A new artificial intelligence method rapidly and accurately estimates where a medical device such as a life support tube should be placed, allowing patients to receive near-instant care while easing the workload of busy radiologists and other health care workers.
The novel system was invented by a team of computer science researchers and radiologists at the University of California, Los Angeles. The model identifies a safe area for two widely used kinds of medical tubes to be placed inside a patient's body: the endotracheal tube, which is inserted into a person's windpipe and then connected to a ventilator to facilitate breathing, and the nasogastric tube, which connects the nose with the stomach and is typically used to deliver drugs or food. The UCLA researchers have noted that their system could be expanded to many other medical devices in the future. A patent application for the innovation was published by the World Intellectual Property Organization on April 15.
The first few moments after a person is brought into an emergency room or intensive care unit are crucial for their long-term health. "Timing is critical here. Minutes really count. You want to take action immediately," Matthew S. Brown told The Academic Times. Brown is a co-inventor of the system and director of the Center for Computer Vision and Imaging Biomarkers at UCLA.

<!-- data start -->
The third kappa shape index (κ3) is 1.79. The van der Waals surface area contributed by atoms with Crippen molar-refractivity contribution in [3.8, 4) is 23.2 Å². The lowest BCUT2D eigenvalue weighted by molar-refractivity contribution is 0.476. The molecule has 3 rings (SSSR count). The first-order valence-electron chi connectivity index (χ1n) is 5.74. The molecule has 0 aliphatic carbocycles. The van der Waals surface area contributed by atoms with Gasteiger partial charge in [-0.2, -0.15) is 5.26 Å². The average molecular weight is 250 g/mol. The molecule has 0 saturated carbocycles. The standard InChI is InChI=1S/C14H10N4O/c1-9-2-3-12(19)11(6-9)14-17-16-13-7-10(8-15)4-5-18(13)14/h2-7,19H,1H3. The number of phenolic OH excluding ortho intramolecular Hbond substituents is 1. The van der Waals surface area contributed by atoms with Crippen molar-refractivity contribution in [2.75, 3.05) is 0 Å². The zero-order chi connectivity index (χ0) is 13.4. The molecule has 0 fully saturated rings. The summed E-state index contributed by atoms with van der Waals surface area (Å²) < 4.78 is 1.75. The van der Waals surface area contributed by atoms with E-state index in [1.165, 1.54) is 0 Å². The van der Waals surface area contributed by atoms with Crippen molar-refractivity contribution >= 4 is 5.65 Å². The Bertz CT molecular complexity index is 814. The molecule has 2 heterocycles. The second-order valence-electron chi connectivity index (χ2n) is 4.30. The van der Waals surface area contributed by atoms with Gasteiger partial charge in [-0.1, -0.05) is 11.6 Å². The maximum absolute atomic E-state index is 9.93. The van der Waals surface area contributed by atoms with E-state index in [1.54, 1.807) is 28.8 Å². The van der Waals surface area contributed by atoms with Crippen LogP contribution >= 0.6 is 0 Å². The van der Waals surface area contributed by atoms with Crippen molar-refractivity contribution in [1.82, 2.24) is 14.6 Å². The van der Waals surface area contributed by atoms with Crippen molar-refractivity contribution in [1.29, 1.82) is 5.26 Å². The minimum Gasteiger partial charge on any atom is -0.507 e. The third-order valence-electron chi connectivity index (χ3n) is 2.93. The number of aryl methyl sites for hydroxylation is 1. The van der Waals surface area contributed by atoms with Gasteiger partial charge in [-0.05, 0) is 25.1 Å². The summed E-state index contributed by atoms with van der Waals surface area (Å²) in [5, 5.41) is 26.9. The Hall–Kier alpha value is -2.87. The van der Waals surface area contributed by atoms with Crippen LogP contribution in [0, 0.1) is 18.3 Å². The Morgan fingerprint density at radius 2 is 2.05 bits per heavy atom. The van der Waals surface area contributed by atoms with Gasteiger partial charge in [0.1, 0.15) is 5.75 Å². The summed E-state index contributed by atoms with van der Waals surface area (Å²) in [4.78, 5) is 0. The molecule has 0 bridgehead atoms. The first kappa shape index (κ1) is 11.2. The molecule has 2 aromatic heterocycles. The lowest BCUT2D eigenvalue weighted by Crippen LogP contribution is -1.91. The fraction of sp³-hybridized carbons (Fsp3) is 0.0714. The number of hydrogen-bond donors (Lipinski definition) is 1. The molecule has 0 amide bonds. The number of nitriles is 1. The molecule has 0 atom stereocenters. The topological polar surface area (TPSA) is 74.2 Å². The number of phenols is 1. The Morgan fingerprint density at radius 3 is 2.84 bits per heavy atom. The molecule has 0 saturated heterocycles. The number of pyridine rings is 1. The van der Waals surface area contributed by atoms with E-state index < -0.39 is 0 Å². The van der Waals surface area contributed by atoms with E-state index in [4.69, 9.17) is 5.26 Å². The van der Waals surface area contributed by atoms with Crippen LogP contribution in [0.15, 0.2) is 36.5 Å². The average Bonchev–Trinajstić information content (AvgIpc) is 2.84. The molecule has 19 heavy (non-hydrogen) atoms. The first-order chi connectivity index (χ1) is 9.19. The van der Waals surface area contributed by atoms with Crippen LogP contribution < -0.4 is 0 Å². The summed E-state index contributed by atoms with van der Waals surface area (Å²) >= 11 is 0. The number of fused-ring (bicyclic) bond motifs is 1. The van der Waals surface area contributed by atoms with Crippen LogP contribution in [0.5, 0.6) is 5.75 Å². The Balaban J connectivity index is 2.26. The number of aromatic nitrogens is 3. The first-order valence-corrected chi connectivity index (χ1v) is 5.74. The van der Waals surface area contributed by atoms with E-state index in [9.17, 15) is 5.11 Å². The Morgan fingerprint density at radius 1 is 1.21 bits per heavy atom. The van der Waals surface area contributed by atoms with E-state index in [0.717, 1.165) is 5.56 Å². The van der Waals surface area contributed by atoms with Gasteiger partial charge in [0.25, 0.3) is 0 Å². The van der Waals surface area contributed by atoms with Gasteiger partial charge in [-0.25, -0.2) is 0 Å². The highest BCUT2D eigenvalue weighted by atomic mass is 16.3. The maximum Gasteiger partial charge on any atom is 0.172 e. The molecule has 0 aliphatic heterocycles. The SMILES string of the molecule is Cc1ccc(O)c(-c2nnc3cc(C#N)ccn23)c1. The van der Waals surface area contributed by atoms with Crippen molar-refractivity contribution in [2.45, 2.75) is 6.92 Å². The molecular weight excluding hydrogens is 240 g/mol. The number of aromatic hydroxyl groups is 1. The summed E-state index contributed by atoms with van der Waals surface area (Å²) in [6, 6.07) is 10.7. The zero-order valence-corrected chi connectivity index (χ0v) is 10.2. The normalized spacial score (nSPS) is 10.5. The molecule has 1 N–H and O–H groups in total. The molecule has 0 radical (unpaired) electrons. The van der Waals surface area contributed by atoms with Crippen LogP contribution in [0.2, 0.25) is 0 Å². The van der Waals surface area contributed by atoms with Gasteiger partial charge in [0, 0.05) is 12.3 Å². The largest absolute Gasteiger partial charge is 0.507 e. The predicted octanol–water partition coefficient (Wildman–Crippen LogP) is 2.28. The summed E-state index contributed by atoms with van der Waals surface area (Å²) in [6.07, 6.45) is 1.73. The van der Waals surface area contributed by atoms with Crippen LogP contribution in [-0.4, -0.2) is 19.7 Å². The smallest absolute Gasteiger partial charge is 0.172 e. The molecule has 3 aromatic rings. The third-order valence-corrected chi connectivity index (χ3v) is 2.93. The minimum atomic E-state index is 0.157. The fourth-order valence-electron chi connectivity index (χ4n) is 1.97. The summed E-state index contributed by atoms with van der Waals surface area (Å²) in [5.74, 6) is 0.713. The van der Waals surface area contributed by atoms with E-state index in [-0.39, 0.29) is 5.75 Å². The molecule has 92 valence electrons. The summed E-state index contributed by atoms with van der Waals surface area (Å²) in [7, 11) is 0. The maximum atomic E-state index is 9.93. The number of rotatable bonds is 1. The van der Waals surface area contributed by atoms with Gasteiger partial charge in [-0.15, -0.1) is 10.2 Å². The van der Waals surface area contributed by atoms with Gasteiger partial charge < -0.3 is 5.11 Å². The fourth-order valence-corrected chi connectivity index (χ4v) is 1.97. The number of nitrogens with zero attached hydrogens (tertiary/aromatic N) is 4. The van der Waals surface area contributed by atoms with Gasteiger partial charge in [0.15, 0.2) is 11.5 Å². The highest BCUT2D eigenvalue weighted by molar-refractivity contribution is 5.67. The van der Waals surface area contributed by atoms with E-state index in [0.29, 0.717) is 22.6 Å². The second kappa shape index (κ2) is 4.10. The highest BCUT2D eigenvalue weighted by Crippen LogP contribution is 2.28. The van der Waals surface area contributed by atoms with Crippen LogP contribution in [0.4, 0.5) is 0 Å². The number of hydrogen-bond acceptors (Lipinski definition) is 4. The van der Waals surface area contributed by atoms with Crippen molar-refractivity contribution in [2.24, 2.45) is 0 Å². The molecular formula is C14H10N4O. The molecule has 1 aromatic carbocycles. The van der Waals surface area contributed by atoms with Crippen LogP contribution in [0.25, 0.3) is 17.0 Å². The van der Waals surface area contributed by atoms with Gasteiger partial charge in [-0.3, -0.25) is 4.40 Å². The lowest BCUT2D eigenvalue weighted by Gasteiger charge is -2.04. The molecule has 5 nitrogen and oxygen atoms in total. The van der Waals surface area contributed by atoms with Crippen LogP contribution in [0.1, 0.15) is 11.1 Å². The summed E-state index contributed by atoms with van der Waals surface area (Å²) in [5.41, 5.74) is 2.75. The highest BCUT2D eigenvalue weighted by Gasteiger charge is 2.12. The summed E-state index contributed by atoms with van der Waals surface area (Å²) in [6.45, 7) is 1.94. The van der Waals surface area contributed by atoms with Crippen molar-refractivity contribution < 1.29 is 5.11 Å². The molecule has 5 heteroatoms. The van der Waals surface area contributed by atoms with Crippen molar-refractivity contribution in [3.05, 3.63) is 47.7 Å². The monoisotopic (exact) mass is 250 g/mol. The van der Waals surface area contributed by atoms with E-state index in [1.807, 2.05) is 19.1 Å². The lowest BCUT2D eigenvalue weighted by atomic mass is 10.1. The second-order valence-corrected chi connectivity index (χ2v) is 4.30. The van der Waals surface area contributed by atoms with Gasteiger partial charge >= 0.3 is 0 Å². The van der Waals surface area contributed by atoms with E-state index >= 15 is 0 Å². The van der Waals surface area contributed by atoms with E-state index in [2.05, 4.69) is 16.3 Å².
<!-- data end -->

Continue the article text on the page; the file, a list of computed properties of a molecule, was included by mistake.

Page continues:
"I was recruited to UCLA back in the '90s," Brown continued. "Even then, artificial intelligence was seen as having the potential to create an impact in the way that images are interpreted."
AI could help to open up the busy schedules of radiologists like one of Brown's co-inventors, Fereidoun Abtin. Abtin was even interrupted momentarily during an interview with The Academic Times to speak with a nurse, underscoring the importance of the team's invention in real life. "Disturbances [like] a phone ringing, or just now, somebody walking in – human attention can get affected by these issues, where a computer doesn't. I think AI will make practicing medicine better," he said.
Today, radiologists have to look at an X-ray of a patient's chest to decide where a tube might best be placed. Though this process is relatively quick for radiologists, who have years of specialized training, there is often a bottleneck in hospitals, as the quantity of cases greatly outnumbers the radiologists available to pore over medical images.
One major challenge is the placement of endotracheal tubes. This process of intubation is common in the ICU among patients who have trouble breathing, including those with COVID-19. If an X-ray is misinterpreted or not ready quickly enough, the tube can mistakenly be placed in a patient's esophagus and cause severe complications or, in rare cases, death.
"It's particularly tragic because clearly, it's a death that's preventable," Brown said. And with medical errors, the third leading cause of death in the U.S., claiming an estimated 251,000 American lives per year, innovations that help health care workers avoid mistakes are sorely needed.